He is late for work. He grips the pole as the train roars down the track—thin man in his forties, pale, clean-shaven. He is wedged between other commuters. A subway beggar pleads to no one in particular, "Please, anything would help."
He looks past him at a young woman seated at the front of the car, wearing a black coat, holding a pot of flowers. An envelope has been wedged amongst the stems. Another train veers close, just outside the glass—a blur of windows and faces. The conductor calls the next stop.
Out on the platform the thin man sees the envelope, down upon the wet bricks—it is being kicked and bandied along, toward the gutter. He lifts his hand and calls out to the woman. She does not seem to hear him, only continues along her way. He pursues the envelope, snatching it up before it reaches the gutter. As the train leaves yet another one blasts past in the opposite direction.
The beggar says, "Ladies and gentlemen, please."
He angles his shoulders, as if to part the crowd, as he moves up the sidewalk. He glimpses the woman in black, about to cross the street. He is so determined to catch up with her, to give her back the envelope, that he steps right in front of a NYC bus—is drawn back by a stranger.
"Jesus, man! Pay attention!"
He glimpses her once more after the bus passes. Then the crowd swallows her.
He emerges from a rotating glass door into the lobby of Macmillan’s New York Register, hustling for the elevator, but misses it. He glances at his watch—notices a large man standing in front of the fireplace, face turned. The man is wearing a black coat and has a briefcase at his feet. The briefcase can hardly contain what it holds; papers stick out of it in every direction. The man also looks at his watch.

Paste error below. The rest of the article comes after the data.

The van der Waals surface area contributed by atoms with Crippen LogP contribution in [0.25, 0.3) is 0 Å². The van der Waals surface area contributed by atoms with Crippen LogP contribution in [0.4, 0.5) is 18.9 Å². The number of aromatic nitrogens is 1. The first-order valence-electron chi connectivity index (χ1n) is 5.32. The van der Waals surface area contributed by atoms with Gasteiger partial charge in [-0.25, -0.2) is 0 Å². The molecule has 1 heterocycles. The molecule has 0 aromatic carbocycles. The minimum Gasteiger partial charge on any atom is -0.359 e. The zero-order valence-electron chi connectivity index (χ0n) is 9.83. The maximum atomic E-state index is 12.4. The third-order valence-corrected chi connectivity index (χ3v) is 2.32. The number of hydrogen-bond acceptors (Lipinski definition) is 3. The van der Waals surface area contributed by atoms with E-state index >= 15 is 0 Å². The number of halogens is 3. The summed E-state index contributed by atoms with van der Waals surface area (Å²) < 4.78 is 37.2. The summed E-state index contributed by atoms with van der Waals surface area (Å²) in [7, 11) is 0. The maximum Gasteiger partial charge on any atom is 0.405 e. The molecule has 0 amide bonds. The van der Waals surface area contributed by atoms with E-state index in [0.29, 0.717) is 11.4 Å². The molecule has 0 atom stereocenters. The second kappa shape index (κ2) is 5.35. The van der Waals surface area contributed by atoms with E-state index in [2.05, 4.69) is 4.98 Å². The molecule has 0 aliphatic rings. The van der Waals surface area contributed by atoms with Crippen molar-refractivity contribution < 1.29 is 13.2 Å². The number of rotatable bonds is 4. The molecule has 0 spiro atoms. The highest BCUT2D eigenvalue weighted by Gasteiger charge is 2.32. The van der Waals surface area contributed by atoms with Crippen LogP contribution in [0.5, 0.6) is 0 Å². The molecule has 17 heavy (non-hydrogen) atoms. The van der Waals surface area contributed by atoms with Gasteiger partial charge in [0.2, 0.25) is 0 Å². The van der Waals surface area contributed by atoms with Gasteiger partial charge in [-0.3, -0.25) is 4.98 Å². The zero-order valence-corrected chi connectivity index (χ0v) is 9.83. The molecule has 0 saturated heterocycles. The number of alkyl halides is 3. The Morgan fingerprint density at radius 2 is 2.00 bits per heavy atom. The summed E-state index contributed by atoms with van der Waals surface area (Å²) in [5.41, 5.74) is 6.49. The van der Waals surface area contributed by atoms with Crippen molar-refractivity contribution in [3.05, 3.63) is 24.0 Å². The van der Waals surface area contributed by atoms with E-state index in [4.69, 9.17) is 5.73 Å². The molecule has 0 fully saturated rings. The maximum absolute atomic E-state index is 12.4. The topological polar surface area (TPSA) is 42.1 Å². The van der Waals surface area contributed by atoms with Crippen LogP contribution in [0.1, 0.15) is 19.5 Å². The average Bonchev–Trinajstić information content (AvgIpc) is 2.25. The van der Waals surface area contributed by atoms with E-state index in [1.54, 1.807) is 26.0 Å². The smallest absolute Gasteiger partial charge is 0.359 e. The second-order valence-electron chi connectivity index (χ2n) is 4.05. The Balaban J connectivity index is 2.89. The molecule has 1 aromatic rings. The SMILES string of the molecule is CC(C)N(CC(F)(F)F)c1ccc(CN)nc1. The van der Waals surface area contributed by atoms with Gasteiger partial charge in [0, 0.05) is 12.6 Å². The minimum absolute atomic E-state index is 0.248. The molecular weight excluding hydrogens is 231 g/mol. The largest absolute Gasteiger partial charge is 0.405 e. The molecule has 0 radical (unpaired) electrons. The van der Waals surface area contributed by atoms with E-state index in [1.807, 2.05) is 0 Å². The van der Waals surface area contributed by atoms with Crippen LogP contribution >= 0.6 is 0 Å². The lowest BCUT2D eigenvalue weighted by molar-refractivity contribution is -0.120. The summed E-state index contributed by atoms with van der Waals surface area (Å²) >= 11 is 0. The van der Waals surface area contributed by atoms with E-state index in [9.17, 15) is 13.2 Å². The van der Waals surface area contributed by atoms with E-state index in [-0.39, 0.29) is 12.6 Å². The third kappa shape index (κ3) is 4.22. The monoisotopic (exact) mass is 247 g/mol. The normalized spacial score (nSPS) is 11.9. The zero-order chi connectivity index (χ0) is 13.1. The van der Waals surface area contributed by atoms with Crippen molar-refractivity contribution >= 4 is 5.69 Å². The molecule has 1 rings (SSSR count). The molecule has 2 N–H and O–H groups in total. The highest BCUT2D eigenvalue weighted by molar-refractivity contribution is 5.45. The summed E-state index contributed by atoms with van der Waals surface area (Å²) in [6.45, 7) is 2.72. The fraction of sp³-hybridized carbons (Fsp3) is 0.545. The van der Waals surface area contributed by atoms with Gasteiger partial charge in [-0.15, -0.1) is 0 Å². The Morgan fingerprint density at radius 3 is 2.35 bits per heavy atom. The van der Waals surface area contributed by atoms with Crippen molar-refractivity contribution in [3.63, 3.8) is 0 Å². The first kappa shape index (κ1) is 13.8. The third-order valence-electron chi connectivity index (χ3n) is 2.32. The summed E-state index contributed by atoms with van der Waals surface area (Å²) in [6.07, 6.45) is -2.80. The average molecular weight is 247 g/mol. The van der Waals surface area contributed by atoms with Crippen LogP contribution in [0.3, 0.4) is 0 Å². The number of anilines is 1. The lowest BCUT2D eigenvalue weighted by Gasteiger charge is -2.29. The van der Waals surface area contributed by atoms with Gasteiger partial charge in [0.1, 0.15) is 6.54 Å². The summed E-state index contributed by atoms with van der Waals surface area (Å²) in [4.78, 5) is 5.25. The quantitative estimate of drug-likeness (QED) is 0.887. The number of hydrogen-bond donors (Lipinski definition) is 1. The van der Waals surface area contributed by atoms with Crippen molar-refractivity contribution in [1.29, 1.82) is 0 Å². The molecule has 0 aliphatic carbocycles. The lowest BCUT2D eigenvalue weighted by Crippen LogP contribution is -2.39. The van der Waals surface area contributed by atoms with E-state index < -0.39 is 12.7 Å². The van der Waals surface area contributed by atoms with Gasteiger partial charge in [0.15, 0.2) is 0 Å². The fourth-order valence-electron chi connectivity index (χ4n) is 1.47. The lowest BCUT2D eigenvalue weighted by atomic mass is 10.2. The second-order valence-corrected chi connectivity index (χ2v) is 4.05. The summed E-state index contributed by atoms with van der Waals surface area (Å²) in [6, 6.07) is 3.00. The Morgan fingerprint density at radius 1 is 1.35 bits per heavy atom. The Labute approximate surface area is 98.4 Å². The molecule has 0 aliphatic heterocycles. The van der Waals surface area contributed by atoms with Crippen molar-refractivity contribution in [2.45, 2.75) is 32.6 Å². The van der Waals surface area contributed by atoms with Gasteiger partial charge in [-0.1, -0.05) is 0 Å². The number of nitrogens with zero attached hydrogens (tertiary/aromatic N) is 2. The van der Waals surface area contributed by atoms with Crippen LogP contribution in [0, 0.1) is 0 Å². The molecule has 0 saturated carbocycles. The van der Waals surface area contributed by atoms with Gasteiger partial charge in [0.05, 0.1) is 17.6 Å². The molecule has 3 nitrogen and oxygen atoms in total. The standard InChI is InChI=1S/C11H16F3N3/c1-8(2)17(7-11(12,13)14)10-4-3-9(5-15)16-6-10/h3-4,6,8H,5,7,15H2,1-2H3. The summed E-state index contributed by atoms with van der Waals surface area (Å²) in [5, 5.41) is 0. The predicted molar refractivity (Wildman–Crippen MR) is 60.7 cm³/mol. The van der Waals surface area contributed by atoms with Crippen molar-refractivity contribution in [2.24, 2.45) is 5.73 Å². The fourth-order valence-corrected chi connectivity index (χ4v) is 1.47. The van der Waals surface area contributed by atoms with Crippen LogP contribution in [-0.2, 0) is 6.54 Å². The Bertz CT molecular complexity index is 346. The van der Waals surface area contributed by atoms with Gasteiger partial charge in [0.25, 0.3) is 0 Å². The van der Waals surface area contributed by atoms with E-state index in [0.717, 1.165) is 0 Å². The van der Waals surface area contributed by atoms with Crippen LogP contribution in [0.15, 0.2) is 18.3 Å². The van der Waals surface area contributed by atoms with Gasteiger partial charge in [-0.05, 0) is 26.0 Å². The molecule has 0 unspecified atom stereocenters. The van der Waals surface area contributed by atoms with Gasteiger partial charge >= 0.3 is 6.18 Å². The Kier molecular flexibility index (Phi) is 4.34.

The elevator chimes as its doors roll open and the thin man steps in, bumbling into a woman who spills steaming hot coffee on him. He sees the figure by the fire turn, as he nurses the burn. The elevator doors close. One woman says to another, "Yeah, we got lost. Isn’t that awful? All that effort in precisely the wrong direction!"
He all but leaps from the elevator as its doors roll open, and quickly shuffles to the men’s room. He rolls up his sleeves, pours cold water on the burn. He lingers a moment over the sink: The face in the mirror is gaunt, white, sickly. He hurries to his office.
A fat man rolls back in his chair as he passes. "That you, O’Malley?"
O’Malley enters a small room crowded with potted plants and stacks of paper. The plants don’t seem to be doing very well. He has scarcely had a chance to sit down when a co-worker brings another stack of papers. "I’ll just—put these on the floor," she says.
"Mmm," says O’Malley. He sets the envelope on his desk.
His chair squeaks as he settles in. His fingers hover over the keyboard. He gets up and fetches the watering pitcher, intending to feed the plants, but only a few drops fall out. He leans close to the glass. Through his refection he sees the city extending toward the horizon, hazily a little, boxes within boxes.